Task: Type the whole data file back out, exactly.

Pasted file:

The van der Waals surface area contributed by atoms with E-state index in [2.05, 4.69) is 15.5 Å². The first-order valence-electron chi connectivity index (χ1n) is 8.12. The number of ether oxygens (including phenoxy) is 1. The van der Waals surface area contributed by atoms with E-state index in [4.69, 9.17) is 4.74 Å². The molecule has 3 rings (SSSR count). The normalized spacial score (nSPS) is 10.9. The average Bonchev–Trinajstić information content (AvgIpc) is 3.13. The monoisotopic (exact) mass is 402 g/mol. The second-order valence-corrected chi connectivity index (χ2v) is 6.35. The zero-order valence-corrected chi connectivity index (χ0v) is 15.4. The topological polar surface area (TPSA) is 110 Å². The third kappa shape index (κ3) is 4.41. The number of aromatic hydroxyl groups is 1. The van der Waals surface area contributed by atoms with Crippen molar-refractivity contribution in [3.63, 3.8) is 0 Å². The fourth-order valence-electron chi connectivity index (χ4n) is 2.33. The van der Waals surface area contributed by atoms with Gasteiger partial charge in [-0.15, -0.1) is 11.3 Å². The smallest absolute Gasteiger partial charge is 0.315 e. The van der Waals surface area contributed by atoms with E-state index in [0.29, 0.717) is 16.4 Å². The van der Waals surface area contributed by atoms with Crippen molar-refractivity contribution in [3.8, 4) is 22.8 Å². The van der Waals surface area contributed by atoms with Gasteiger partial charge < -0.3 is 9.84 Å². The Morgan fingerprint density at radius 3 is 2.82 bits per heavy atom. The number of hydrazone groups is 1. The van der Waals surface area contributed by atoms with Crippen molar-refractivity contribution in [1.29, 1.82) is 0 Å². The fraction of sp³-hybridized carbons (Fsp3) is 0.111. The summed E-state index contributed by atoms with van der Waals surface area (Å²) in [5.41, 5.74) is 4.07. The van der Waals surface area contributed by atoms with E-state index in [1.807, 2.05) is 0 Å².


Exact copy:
The van der Waals surface area contributed by atoms with E-state index in [2.05, 4.69) is 15.5 Å². The first-order valence-electron chi connectivity index (χ1n) is 8.12. The number of ether oxygens (including phenoxy) is 1. The van der Waals surface area contributed by atoms with E-state index in [4.69, 9.17) is 4.74 Å². The molecule has 3 rings (SSSR count). The normalized spacial score (nSPS) is 10.9. The average Bonchev–Trinajstić information content (AvgIpc) is 3.13. The monoisotopic (exact) mass is 402 g/mol. The second-order valence-corrected chi connectivity index (χ2v) is 6.35. The zero-order valence-corrected chi connectivity index (χ0v) is 15.4. The topological polar surface area (TPSA) is 110 Å². The third kappa shape index (κ3) is 4.41. The number of aromatic hydroxyl groups is 1. The van der Waals surface area contributed by atoms with Crippen molar-refractivity contribution in [3.63, 3.8) is 0 Å². The fourth-order valence-electron chi connectivity index (χ4n) is 2.33. The van der Waals surface area contributed by atoms with Gasteiger partial charge in [-0.15, -0.1) is 11.3 Å². The smallest absolute Gasteiger partial charge is 0.315 e. The van der Waals surface area contributed by atoms with E-state index in [0.29, 0.717) is 16.4 Å². The van der Waals surface area contributed by atoms with Crippen molar-refractivity contribution in [3.8, 4) is 22.8 Å². The van der Waals surface area contributed by atoms with Gasteiger partial charge < -0.3 is 9.84 Å². The Morgan fingerprint density at radius 3 is 2.82 bits per heavy atom. The number of hydrazone groups is 1. The van der Waals surface area contributed by atoms with Crippen molar-refractivity contribution in [1.29, 1.82) is 0 Å². The fraction of sp³-hybridized carbons (Fsp3) is 0.111. The summed E-state index contributed by atoms with van der Waals surface area (Å²) in [5.41, 5.74) is 4.07. The van der Waals surface area contributed by atoms with E-state index in [1.807, 2.05) is 0 Å².